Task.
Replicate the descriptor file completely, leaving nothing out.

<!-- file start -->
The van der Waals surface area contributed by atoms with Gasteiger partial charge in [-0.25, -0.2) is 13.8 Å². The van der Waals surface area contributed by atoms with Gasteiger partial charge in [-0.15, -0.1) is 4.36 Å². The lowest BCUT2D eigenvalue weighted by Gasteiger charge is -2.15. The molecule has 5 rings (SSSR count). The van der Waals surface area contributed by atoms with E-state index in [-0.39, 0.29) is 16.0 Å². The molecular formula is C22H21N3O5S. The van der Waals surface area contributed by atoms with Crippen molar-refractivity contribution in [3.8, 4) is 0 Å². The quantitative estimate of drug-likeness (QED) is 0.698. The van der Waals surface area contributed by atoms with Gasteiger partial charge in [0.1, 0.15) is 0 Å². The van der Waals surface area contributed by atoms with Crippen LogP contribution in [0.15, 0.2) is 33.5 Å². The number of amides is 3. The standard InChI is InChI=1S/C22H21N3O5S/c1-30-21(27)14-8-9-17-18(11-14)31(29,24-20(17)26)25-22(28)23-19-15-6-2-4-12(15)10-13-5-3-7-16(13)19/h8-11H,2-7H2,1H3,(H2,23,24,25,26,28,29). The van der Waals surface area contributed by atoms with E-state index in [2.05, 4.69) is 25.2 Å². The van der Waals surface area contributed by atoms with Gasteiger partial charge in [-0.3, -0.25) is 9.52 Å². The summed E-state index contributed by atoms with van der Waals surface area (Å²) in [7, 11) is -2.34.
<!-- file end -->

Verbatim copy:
The van der Waals surface area contributed by atoms with Gasteiger partial charge in [-0.25, -0.2) is 13.8 Å². The van der Waals surface area contributed by atoms with Gasteiger partial charge in [-0.15, -0.1) is 4.36 Å². The lowest BCUT2D eigenvalue weighted by Gasteiger charge is -2.15. The molecule has 5 rings (SSSR count). The van der Waals surface area contributed by atoms with E-state index in [-0.39, 0.29) is 16.0 Å². The molecular formula is C22H21N3O5S. The van der Waals surface area contributed by atoms with Crippen molar-refractivity contribution in [3.8, 4) is 0 Å². The quantitative estimate of drug-likeness (QED) is 0.698. The van der Waals surface area contributed by atoms with Gasteiger partial charge in [0.1, 0.15) is 0 Å². The van der Waals surface area contributed by atoms with Crippen LogP contribution in [0.15, 0.2) is 33.5 Å². The number of amides is 3. The standard InChI is InChI=1S/C22H21N3O5S/c1-30-21(27)14-8-9-17-18(11-14)31(29,24-20(17)26)25-22(28)23-19-15-6-2-4-12(15)10-13-5-3-7-16(13)19/h8-11H,2-7H2,1H3,(H2,23,24,25,26,28,29). The van der Waals surface area contributed by atoms with E-state index in [2.05, 4.69) is 25.2 Å². The van der Waals surface area contributed by atoms with Gasteiger partial charge in [-0.3, -0.25) is 9.52 Å². The summed E-state index contributed by atoms with van der Waals surface area (Å²) in [7, 11) is -2.34.